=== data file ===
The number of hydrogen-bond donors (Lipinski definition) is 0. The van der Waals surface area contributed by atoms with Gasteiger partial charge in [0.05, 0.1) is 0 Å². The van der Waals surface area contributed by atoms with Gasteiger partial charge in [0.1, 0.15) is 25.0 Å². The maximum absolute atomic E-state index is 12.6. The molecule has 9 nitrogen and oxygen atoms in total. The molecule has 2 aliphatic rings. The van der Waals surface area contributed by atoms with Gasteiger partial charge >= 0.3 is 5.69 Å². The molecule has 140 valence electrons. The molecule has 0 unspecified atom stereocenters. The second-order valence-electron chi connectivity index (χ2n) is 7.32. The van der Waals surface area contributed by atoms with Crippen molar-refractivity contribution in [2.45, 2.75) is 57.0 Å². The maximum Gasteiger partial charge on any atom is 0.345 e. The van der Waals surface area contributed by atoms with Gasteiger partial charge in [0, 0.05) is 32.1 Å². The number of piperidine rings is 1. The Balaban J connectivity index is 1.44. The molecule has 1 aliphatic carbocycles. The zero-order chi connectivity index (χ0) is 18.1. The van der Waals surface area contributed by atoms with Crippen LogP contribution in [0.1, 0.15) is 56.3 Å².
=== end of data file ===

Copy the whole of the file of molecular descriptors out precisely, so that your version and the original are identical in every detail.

The number of hydrogen-bond donors (Lipinski definition) is 0. The van der Waals surface area contributed by atoms with Gasteiger partial charge in [0.05, 0.1) is 0 Å². The van der Waals surface area contributed by atoms with Gasteiger partial charge in [0.1, 0.15) is 25.0 Å². The maximum absolute atomic E-state index is 12.6. The molecule has 9 nitrogen and oxygen atoms in total. The molecule has 2 aliphatic rings. The van der Waals surface area contributed by atoms with Gasteiger partial charge >= 0.3 is 5.69 Å². The molecule has 140 valence electrons. The molecule has 0 unspecified atom stereocenters. The second-order valence-electron chi connectivity index (χ2n) is 7.32. The van der Waals surface area contributed by atoms with Crippen molar-refractivity contribution in [2.45, 2.75) is 57.0 Å². The maximum Gasteiger partial charge on any atom is 0.345 e. The van der Waals surface area contributed by atoms with Gasteiger partial charge in [0, 0.05) is 32.1 Å². The number of piperidine rings is 1. The Balaban J connectivity index is 1.44. The molecule has 1 aliphatic carbocycles. The zero-order chi connectivity index (χ0) is 18.1. The van der Waals surface area contributed by atoms with Crippen LogP contribution in [0.1, 0.15) is 56.3 Å².